(The writer Derrick Ferguson once asked me just how much space I have on my DVR.  To be honest, I’m really not sure.  All I know is that I’ve got 200 movies recorded and 20% of the DVR is still free.)

If I’m going to have my DVR cleaned out by the end of May, then I better get back to watching all of this stuff.  I got things off to a good start, on Monday night, by watching a film about gymnastics in Texas, Stick It.

I think I may have actually seen Stick It when it was originally released in 2006.  I can’t say for sure because I spent most of 2006 in a daze but it seems like the type of movie that I would have gone to see back then.  The film itself felt familiar but that could just be because I’ve seen a lot of movies about gymnasts.

Anyway, Stick It is one of those movies that’s set in Texas but was filmed in California.  This leads to several unintentional laughs.  For instance, the movie opens in Plano, Texas.  Plano is a suburb of Dallas.  For some reason, Plano seems to show up in a lot of random movies.  (When Ed Helms visits his sister and Chris Hemsworth in Vacation, we are specifically told that they live in Plano.)  The movies, of course, never get Plano right.  Plano is not a rural community nor is it a junior version of the Park Cities.  Instead, it’s a typical suburb, one that is somewhat infamous for being home to a lot of people who have moved down to Texas from up north.

In Stick It, Plano is portrayed as being surrounded by mountains.  When the action later moves down to Houston, there are even more mountains in the background.  Of course, any true Texan knows that there aren’t any mountains near either Dallas or Houston.  Dallas sits on the plains.  Houston is known as the Bayou City.  If you want to make a movie about Texas with mountains, go film in El Paso.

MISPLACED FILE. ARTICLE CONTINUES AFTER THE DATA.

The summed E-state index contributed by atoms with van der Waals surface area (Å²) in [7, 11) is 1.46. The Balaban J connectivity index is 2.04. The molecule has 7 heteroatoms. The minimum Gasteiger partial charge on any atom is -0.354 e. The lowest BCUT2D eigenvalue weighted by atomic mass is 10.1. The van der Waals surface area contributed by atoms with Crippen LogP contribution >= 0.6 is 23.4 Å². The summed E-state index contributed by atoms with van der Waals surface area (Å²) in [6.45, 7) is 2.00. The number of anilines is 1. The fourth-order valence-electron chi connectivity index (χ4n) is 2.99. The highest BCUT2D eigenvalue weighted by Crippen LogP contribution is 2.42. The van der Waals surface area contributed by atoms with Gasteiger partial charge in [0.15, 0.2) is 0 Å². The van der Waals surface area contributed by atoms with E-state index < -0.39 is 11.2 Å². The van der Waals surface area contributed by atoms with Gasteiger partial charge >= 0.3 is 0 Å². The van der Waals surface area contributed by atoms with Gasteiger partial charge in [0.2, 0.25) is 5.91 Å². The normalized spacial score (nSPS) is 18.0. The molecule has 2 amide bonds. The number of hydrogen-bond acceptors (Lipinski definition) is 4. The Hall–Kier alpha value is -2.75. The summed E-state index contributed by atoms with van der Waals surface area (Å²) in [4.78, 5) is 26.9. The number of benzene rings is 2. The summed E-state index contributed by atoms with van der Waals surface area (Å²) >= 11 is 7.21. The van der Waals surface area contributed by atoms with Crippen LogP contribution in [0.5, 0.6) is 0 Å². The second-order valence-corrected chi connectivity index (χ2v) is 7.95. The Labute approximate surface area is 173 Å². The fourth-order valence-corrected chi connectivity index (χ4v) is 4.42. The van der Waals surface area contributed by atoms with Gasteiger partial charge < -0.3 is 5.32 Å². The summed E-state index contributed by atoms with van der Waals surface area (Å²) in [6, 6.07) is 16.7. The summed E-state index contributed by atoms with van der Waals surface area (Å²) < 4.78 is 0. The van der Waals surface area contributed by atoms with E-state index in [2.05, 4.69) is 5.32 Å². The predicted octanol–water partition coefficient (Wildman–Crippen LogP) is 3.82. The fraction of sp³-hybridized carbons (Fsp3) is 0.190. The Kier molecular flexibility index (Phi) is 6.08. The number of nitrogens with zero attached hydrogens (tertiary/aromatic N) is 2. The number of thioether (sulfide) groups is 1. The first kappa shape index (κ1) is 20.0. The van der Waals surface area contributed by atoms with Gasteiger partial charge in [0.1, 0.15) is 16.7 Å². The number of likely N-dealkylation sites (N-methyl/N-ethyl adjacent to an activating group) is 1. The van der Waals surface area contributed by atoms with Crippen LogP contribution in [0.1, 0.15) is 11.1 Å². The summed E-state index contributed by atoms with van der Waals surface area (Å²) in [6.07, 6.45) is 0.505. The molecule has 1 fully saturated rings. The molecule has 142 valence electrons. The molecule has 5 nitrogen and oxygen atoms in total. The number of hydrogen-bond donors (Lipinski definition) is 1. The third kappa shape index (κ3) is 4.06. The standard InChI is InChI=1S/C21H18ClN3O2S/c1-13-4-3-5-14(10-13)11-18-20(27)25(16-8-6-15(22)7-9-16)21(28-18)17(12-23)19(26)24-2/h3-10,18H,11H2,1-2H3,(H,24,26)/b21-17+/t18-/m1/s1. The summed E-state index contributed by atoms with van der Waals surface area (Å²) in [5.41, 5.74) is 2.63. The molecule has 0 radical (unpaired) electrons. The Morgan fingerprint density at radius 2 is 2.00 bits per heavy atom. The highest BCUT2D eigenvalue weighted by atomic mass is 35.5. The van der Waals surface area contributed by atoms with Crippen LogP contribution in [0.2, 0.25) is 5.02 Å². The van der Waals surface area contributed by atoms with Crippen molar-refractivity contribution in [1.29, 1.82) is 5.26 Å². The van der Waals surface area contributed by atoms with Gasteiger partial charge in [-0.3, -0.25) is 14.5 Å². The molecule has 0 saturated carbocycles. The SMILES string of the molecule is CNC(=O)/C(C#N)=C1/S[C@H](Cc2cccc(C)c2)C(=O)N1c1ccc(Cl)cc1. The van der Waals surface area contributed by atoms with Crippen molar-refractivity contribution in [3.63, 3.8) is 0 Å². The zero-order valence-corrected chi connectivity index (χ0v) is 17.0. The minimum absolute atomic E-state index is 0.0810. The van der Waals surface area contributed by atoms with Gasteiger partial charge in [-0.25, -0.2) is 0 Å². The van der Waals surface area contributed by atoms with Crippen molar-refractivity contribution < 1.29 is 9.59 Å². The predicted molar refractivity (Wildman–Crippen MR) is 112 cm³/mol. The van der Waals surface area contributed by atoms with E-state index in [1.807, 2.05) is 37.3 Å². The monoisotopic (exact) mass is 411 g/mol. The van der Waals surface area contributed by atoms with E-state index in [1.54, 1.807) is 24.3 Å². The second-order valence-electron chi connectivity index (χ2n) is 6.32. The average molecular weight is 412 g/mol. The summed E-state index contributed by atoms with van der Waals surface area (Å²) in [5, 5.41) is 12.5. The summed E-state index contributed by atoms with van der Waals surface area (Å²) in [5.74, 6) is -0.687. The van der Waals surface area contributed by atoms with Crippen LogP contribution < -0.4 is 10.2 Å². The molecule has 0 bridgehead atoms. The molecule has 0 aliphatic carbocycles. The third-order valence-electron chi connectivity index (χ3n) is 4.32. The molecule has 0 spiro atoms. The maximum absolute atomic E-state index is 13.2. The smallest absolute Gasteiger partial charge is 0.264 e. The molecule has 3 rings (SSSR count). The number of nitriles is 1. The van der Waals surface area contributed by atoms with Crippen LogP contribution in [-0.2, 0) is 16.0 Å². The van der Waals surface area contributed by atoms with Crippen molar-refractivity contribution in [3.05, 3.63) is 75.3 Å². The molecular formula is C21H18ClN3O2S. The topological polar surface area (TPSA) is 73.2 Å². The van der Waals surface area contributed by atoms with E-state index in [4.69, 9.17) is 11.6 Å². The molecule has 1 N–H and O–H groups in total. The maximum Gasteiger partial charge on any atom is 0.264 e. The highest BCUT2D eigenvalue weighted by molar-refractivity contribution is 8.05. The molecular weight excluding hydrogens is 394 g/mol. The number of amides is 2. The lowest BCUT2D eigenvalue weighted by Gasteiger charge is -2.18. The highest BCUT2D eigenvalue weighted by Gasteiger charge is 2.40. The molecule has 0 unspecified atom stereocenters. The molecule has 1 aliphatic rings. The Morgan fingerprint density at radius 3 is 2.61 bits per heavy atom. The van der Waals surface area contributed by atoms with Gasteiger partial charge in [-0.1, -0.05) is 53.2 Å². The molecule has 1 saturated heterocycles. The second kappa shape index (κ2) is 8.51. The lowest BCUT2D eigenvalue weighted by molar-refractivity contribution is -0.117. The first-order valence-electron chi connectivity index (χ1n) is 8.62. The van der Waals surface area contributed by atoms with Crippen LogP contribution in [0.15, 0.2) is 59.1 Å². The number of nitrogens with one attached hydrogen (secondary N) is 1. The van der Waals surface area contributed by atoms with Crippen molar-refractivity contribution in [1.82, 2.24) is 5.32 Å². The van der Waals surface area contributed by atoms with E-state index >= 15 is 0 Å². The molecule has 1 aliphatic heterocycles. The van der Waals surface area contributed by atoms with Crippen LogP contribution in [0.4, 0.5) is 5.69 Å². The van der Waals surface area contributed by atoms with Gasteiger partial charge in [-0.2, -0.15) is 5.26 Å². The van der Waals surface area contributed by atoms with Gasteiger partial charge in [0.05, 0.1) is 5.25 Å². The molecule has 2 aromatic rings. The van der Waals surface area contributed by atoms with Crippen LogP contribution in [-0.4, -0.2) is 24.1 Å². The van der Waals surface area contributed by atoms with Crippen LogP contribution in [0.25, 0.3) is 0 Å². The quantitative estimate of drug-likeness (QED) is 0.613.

As for the rest of the film, it tells the story of Haley Graham (Missy Peregrym), who was one of the top ranked gymnasts in America until she walked out during the World Gymnastics Championship, costing her team a gold medal and making her one of the most hated people in America.  Having abandoned gymnastics, Haley spends her time hanging out with skaters in Plano.  (I used to do the same thing.  Plano skaters are wild and rich.)  One day, Haley and the skaters get caught breaking into an abandoned building.  The judge gives Haley a choice.  Either go to military school or enroll at the prestigious but tough Vickerman Gymnastics Academy.  Haley picks military school so, of course, the judge sends her to VGA.

And here’s the thing.  It’s easy to be dismissive of a character like Haley but Missy Peregrym gives such a sincere performance and is so committed to the role that you’re on her side even when she seems like a privileged brat.  Haley’s parents are bitterly divorced and, even though they’re presented as being cartoonish caricatures, I could immediately relate to Haley.  When my parents got divorced, I acted out too.  I even hung out with wild skaters in Plano.

Anyway, Haley ends up in Houston.  Her new coach is Burt Veckerman (Jeff Bridges) who convinces her to start competing again, just so she can win enough money to pay off all of that Plano property damage.  She agrees, reluctantly.  Haley may love gymnastics but she hates all of the little rules that come along with competition.  Interestingly enough, that’s the way I’ve always felt about dancing.  Haley might as well have just been named Lisa.